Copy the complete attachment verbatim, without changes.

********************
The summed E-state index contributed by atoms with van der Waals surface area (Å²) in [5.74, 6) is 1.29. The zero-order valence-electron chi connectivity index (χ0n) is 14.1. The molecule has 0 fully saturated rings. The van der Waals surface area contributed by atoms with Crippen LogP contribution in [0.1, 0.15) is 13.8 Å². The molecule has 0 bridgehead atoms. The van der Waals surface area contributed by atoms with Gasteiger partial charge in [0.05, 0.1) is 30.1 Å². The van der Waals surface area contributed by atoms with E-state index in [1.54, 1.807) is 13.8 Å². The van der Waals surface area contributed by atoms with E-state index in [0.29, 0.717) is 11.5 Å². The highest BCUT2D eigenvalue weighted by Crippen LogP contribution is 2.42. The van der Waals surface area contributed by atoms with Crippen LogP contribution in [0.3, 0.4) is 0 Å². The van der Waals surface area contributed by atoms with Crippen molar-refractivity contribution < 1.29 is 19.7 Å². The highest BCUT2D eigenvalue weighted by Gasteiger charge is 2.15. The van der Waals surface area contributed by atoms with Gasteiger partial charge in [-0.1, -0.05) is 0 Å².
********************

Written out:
The summed E-state index contributed by atoms with van der Waals surface area (Å²) in [5.74, 6) is 1.29. The zero-order valence-electron chi connectivity index (χ0n) is 14.1. The molecule has 0 fully saturated rings. The van der Waals surface area contributed by atoms with Crippen LogP contribution in [0.1, 0.15) is 13.8 Å². The molecule has 0 bridgehead atoms. The van der Waals surface area contributed by atoms with Gasteiger partial charge in [0.05, 0.1) is 30.1 Å². The van der Waals surface area contributed by atoms with E-state index in [1.54, 1.807) is 13.8 Å². The van der Waals surface area contributed by atoms with E-state index in [0.29, 0.717) is 11.5 Å². The highest BCUT2D eigenvalue weighted by Crippen LogP contribution is 2.42. The van der Waals surface area contributed by atoms with Crippen LogP contribution in [0.3, 0.4) is 0 Å². The van der Waals surface area contributed by atoms with Crippen molar-refractivity contribution < 1.29 is 19.7 Å². The highest BCUT2D eigenvalue weighted by Gasteiger charge is 2.15. The van der Waals surface area contributed by atoms with Gasteiger partial charge in [-0.1, -0.05) is 0 Å².